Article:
The Almost White Boy Analysis

755 WordsJun 2, 20174 Pages
In Elie Wiesel’s Night and Richard Motley’s “The Almost White Boy”, the authors both reveal that hatred for others exists because one is taught to hate. The two narratives are similar because people were discouraged and unwelcomed based on the race they are. Each piece is unique because in the narrative Night, you are punished for who you are; even if you are a citizen to the country you live in. Throughout the narrative, the Holocaust is taking place, tons of jews are being killed or worked like animals. The powerful leader known as Adolf Hitler was responsible for the traumatic event that took place from 1933 to 1945. However in the narrative “The Almost White Boy” if your race is hated, you are unwelcomed and treated as if you are…show more content…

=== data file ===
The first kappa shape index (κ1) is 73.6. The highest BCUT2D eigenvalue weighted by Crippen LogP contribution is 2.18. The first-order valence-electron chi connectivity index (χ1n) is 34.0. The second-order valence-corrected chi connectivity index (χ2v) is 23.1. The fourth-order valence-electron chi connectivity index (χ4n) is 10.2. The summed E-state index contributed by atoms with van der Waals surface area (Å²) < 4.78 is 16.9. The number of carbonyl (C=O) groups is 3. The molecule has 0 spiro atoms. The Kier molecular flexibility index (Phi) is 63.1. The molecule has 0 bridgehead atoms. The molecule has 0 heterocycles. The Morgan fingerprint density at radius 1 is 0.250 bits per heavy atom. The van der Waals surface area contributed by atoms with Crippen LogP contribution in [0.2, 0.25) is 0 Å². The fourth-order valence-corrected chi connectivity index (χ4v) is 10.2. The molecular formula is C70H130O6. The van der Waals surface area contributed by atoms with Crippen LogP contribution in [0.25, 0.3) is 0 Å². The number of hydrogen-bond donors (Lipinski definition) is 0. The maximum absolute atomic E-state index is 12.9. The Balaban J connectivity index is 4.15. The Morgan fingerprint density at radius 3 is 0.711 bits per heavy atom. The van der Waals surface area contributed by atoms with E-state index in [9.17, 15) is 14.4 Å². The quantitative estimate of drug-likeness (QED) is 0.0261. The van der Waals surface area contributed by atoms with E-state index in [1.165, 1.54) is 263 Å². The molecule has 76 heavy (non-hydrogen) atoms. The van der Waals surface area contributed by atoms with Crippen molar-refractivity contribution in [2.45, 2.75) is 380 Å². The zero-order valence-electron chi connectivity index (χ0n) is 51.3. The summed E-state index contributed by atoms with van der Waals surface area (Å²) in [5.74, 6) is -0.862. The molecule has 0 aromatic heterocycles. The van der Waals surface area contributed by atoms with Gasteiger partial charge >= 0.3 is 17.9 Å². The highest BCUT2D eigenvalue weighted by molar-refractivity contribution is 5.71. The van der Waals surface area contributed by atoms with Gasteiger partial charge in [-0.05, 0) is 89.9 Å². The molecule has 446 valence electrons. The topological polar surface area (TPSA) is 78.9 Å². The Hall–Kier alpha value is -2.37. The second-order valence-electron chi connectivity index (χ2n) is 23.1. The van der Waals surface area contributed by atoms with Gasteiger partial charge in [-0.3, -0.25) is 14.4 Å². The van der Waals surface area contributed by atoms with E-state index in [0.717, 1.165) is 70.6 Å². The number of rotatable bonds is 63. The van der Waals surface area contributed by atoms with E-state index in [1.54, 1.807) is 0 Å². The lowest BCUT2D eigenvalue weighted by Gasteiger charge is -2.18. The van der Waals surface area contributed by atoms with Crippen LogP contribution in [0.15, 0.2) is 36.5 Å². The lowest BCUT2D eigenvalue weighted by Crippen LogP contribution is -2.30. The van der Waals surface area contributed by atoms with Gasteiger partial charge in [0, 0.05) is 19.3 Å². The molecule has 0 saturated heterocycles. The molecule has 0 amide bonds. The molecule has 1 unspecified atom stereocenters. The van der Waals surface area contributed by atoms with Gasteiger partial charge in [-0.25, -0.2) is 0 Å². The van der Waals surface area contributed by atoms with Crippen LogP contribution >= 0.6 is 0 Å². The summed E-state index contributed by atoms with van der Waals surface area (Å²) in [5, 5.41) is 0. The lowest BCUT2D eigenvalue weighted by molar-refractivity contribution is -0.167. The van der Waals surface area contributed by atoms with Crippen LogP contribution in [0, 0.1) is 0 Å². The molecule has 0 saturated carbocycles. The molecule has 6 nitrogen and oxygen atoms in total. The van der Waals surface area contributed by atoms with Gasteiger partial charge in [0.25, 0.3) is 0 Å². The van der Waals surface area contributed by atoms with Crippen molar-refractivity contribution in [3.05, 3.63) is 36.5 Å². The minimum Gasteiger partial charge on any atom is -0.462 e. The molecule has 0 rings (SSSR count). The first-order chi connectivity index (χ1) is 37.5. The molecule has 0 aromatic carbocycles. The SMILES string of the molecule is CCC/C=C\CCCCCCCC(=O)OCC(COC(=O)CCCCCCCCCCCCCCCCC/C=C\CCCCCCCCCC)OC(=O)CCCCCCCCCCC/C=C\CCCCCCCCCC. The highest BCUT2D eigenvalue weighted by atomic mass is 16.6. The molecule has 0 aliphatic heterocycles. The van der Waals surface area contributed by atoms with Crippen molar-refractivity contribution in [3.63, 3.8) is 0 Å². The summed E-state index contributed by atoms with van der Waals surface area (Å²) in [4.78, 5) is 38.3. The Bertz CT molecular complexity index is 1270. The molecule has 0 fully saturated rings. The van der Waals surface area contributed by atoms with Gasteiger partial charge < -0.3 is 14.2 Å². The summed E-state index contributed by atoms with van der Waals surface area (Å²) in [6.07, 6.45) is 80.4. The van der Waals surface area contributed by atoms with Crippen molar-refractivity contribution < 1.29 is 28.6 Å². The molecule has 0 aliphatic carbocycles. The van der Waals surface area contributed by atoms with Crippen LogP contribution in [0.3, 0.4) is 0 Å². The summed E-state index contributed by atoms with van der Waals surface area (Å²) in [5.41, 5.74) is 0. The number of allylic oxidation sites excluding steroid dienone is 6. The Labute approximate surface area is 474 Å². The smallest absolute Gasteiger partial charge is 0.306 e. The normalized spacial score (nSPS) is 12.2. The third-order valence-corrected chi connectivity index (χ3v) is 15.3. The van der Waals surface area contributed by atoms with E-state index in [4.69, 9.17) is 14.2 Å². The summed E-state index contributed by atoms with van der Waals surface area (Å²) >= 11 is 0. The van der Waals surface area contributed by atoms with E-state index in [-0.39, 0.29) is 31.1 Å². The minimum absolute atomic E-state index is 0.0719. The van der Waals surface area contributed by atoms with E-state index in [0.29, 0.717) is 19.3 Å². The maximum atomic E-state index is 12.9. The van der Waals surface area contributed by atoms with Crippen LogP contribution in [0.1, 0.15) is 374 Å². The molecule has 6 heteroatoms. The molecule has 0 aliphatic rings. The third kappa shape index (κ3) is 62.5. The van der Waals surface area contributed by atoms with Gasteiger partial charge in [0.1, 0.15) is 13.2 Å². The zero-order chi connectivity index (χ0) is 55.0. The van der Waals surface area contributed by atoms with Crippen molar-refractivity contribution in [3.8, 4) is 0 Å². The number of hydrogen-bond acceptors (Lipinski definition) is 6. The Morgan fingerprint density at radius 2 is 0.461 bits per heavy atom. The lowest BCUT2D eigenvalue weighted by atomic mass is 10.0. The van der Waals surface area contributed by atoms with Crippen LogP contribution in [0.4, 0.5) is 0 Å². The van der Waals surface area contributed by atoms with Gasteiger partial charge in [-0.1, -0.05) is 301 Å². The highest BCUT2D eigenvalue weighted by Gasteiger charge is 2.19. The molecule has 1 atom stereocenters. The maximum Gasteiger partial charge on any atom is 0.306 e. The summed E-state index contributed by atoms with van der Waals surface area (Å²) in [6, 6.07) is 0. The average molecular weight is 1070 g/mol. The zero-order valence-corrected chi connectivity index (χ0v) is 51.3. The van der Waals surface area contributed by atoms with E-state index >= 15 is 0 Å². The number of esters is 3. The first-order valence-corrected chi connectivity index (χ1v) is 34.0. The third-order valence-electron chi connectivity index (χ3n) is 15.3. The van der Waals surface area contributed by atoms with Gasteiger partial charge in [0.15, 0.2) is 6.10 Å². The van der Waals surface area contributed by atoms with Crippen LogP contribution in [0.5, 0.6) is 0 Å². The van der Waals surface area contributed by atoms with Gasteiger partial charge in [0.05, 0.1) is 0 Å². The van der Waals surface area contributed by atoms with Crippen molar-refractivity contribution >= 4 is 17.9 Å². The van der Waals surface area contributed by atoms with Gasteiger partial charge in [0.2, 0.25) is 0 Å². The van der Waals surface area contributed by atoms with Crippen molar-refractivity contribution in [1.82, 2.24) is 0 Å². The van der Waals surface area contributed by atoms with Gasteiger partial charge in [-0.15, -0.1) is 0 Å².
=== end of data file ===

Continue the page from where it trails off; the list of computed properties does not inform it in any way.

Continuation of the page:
Schachter could see what the Germans were going to do to the Jews. The Germans were taught to hate the Jews, no matter the age. Additionally, Wiesel uses a simile when he writes, “He looked at us over as if we were a pack of leprous dogs hanging onto our lives.” (pg. 38) The author clearly shows a simile because the Germans were comparing the Jews to dogs. This proves the theme because the Jews weren’t being looked at as humans but, as animals. The Jews aren’t hated for their personalities on the inside, they are hated for what they look like on the outside. When writing “The Almost White Boy”, Motley was influenced by the history of people hating others because of the race they are. These experiences affect Motley’s perspective because during the Civil Rights Movement, public facilities were being segregated by race and appearance. By contrast, Wiesel was affected in the matter that he was in concentration camps. Elie Wiesel was 15 when he was taken by the Hungarian police and deported. This affects his perspective because he had a much more dangerous situation then “The Almost White Boy” scenario. With Wiesel’s perspective, it shows that he takes racism very seriously even if it’s not as big as the Holocaust. Also with first hand knowledge, it gives us a better chance of knowing the sacrifices they had to make to stay alive rather than in “The Almost White Boy” they are just called names and looked at differently. Each of these texts
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